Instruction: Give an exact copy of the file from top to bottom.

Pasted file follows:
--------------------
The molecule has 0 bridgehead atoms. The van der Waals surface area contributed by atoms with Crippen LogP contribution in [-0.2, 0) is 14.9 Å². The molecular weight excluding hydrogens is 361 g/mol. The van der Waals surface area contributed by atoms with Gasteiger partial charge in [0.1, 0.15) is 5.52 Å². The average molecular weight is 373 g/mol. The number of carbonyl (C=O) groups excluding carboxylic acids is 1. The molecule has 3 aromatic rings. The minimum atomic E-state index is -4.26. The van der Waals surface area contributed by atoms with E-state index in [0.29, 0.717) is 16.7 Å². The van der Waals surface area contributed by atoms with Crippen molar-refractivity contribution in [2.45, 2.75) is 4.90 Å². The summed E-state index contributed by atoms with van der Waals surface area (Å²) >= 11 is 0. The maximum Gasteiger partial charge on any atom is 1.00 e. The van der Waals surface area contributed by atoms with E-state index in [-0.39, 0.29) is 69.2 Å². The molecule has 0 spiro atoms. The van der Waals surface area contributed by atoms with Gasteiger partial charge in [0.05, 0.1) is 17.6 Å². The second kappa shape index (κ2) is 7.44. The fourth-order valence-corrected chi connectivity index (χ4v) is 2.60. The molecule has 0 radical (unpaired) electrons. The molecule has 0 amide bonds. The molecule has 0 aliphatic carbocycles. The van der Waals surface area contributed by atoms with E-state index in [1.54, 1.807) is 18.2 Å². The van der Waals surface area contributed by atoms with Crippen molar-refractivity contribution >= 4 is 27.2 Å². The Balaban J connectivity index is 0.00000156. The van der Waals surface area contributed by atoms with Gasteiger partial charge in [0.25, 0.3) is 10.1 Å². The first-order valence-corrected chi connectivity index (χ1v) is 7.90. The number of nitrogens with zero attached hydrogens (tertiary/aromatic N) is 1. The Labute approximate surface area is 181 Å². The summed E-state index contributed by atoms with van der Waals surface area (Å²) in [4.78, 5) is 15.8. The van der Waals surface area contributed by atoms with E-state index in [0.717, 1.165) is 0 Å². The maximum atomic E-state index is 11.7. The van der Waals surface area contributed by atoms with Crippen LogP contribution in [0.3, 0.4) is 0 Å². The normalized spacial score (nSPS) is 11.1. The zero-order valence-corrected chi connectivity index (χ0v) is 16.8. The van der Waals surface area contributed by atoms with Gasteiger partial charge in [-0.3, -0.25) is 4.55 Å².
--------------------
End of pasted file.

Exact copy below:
The molecule has 0 bridgehead atoms. The van der Waals surface area contributed by atoms with Crippen LogP contribution in [-0.2, 0) is 14.9 Å². The molecular weight excluding hydrogens is 361 g/mol. The van der Waals surface area contributed by atoms with Gasteiger partial charge in [0.1, 0.15) is 5.52 Å². The average molecular weight is 373 g/mol. The number of carbonyl (C=O) groups excluding carboxylic acids is 1. The molecule has 3 aromatic rings. The minimum atomic E-state index is -4.26. The van der Waals surface area contributed by atoms with E-state index in [0.29, 0.717) is 16.7 Å². The van der Waals surface area contributed by atoms with Crippen molar-refractivity contribution in [2.45, 2.75) is 4.90 Å². The summed E-state index contributed by atoms with van der Waals surface area (Å²) >= 11 is 0. The maximum Gasteiger partial charge on any atom is 1.00 e. The van der Waals surface area contributed by atoms with E-state index in [-0.39, 0.29) is 69.2 Å². The molecule has 0 spiro atoms. The van der Waals surface area contributed by atoms with Gasteiger partial charge in [0.05, 0.1) is 17.6 Å². The second kappa shape index (κ2) is 7.44. The fourth-order valence-corrected chi connectivity index (χ4v) is 2.60. The molecule has 0 radical (unpaired) electrons. The molecule has 0 amide bonds. The molecule has 0 aliphatic carbocycles. The van der Waals surface area contributed by atoms with E-state index in [1.54, 1.807) is 18.2 Å². The van der Waals surface area contributed by atoms with Crippen molar-refractivity contribution >= 4 is 27.2 Å². The Balaban J connectivity index is 0.00000156. The van der Waals surface area contributed by atoms with Gasteiger partial charge in [0.25, 0.3) is 10.1 Å². The first-order valence-corrected chi connectivity index (χ1v) is 7.90. The number of nitrogens with zero attached hydrogens (tertiary/aromatic N) is 1. The Labute approximate surface area is 181 Å². The summed E-state index contributed by atoms with van der Waals surface area (Å²) in [4.78, 5) is 15.8. The van der Waals surface area contributed by atoms with E-state index in [0.717, 1.165) is 0 Å². The maximum atomic E-state index is 11.7. The van der Waals surface area contributed by atoms with Crippen LogP contribution in [0.3, 0.4) is 0 Å². The normalized spacial score (nSPS) is 11.1. The zero-order valence-corrected chi connectivity index (χ0v) is 16.8. The van der Waals surface area contributed by atoms with Gasteiger partial charge in [-0.3, -0.25) is 4.55 Å².